I was once subbing at the local high school for summer school and the class went to the weight room together. A student made a bet with me that he could do more pullups than me. I readily accepted the challenge, and churned out 11 pullups (this has been my baseline since becoming an aerialist).
The student made his best effort, but only made it to 7. Luckily, he was a good sport!
So what can you do to ensure that if a high schooler ever challenges you to a pullup contest that you will win??? This is obviously very important right? You wouldn’t want to miss that opportunity. Oh and maybe they will be helpful for your aerial training. So I’ll share some of my own ideas and tactics, but first, let’s talk about WHY pullups are so relevant and awesome for aerialists!
Some of the benefits of pullups for aerialists:
- Build Upper Body Strength: Pull-ups target your upper body, primarily engaging your back, arms, and shoulders. These muscles play a pivotal role in aerial movement, helping you lift, hold, and control your body in the air.
- Enhance Grip Strength: A strong grip is essential in aerial arts, where you rely on your hands to support your entire body weight. Although pullup hand position is different from a lot of the grips in aerial arts, this is still an element at play that will help strengthen your grip.
- Improve Core Stability: Pull-ups engage your core muscles as you stabilize your body during the exercise. This core strength translates into better control and balance in the air.
A few types of Pull-Ups:
- Standard Pull-Up: Hang from a bar with your palms facing away, and pull your body up until your chin clears the bar. Lengthen arms completely before pulling up again. This one is more arm intenstive than the wide-grip pullup, and applies a bit better to what we do on most apparatuses.
- Chin-Ups: Similar to pull-ups but with your palms facing towards you, chin-ups target your biceps and are slightly easier for beginners.
- Wide-Grip Pull-Ups: Performed with a wider hand placement, wide-grip pull-ups emphasize the upper back and shoulders. While this is less analogous to our work in the air, strengthening these muscle groups is still super valuable for aerial work!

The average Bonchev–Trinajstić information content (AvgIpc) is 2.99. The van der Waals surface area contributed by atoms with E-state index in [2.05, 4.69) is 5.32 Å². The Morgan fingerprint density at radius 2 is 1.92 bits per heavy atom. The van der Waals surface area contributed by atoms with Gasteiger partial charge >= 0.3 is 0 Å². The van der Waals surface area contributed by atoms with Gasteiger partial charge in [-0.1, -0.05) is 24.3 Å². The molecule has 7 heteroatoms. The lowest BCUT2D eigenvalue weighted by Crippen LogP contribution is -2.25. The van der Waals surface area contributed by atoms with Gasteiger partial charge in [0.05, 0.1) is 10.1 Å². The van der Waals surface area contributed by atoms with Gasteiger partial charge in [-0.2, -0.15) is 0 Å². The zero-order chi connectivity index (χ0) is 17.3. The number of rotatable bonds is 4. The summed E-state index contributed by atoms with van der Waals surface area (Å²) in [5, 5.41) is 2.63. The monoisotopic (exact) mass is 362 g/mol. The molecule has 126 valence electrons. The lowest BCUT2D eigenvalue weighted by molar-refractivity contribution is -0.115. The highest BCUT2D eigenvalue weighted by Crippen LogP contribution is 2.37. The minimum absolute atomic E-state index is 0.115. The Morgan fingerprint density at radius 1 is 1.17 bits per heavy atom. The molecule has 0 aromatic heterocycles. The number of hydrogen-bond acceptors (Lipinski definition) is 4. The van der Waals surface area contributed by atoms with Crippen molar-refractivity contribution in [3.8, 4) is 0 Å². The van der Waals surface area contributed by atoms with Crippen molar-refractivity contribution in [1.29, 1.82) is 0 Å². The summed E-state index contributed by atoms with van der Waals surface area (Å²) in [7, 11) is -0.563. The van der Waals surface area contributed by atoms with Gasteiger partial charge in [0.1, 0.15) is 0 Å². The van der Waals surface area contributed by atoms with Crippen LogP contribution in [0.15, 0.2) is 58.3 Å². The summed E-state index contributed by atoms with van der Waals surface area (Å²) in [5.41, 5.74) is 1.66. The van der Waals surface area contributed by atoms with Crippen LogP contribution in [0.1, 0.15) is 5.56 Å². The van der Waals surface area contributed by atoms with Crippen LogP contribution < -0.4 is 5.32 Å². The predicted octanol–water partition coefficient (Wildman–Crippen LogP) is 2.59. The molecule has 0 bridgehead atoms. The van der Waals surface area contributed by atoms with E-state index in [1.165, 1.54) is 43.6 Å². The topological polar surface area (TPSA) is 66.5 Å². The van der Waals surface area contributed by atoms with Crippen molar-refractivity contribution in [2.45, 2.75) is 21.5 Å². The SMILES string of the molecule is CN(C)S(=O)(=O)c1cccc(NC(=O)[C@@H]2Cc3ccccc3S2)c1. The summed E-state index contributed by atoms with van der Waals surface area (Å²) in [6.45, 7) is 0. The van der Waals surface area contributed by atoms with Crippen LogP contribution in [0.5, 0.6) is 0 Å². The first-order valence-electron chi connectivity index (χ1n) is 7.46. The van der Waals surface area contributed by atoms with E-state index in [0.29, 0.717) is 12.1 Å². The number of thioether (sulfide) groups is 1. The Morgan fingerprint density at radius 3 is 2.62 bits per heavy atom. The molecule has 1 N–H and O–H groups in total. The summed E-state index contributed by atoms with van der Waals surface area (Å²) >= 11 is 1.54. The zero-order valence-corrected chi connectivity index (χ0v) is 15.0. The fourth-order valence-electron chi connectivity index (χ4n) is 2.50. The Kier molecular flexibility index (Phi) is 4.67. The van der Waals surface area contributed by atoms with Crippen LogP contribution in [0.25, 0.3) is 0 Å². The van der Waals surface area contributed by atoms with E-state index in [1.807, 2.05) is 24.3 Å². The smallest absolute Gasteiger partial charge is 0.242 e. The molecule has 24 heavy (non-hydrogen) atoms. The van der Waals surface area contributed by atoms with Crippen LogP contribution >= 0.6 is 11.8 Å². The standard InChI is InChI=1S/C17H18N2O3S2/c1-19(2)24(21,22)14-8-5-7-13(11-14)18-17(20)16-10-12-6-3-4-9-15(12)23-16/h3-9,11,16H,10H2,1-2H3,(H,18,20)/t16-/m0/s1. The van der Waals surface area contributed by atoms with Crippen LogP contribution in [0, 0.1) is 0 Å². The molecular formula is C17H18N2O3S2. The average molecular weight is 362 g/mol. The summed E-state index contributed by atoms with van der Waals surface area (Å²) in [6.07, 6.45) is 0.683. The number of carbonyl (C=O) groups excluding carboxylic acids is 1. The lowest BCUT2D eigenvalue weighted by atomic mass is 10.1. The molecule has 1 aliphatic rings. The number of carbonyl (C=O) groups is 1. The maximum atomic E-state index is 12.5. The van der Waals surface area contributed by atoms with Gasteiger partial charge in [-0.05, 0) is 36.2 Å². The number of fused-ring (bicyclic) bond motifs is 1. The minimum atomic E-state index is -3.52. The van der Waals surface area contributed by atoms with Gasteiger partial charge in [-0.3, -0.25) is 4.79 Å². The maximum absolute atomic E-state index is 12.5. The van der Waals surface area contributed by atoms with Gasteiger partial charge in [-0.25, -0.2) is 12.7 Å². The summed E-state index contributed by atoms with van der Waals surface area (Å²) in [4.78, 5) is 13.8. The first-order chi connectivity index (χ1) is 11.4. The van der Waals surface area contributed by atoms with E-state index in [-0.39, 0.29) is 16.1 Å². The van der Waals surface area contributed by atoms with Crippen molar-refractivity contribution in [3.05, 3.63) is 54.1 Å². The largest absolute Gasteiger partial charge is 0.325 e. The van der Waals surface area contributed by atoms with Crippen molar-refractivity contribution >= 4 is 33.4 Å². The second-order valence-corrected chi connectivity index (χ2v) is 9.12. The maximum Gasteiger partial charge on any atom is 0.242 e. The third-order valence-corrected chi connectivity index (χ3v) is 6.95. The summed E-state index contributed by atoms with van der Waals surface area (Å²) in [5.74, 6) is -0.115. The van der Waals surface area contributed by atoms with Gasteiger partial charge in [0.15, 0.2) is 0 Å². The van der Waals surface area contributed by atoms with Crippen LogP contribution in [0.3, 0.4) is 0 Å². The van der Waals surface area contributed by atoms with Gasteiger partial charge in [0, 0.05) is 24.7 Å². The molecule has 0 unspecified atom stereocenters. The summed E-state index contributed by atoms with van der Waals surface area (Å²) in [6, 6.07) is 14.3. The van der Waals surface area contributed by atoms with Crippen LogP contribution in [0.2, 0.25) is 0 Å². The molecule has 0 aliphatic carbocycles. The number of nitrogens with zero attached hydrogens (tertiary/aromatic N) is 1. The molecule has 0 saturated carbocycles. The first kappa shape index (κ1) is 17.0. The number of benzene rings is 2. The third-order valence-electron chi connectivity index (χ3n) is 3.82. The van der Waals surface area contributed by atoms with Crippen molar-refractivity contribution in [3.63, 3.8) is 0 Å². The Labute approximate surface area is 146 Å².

- Assisted Pull-Ups: Use a resistance band or an assisted pull-up machine if you’re just starting or working on building strength.
- Pullup Negative: Start from the top of the pullup, standing on a stool, and then lower to straight arms from there. This is one that you can do by climbing up silks or rope and lowering!
This is not an exhaustive list! There are many other variations, but let’s just start with this.
Can’t do a negative? Start with floor pullups. Lie prone (facedown) on a smooth floor with arms overhead. Pull yourself forward, sliding toward your hands, and then push back to where you started. Add a towel underneath if you’re not sliding easily.
Assisted pullups (if you have the equipment you need)
Wide Grip pullup
Warm up your wrists, arms, and shoulders before practicing – that includes opening the shoulders so they can comfortable reach overhead
Do not swing your legs to generate momentum
Lower to completely straight arms – not halfway
Breathe out as you lift up and in as you lower back down
Work with hands shoulder distance apart unless working on the wide-grip pullup
Have patience as you work toward your first or your 20th pullup…see what you can learn about your body along the way, and know that with consistency, these WILL get easier!!!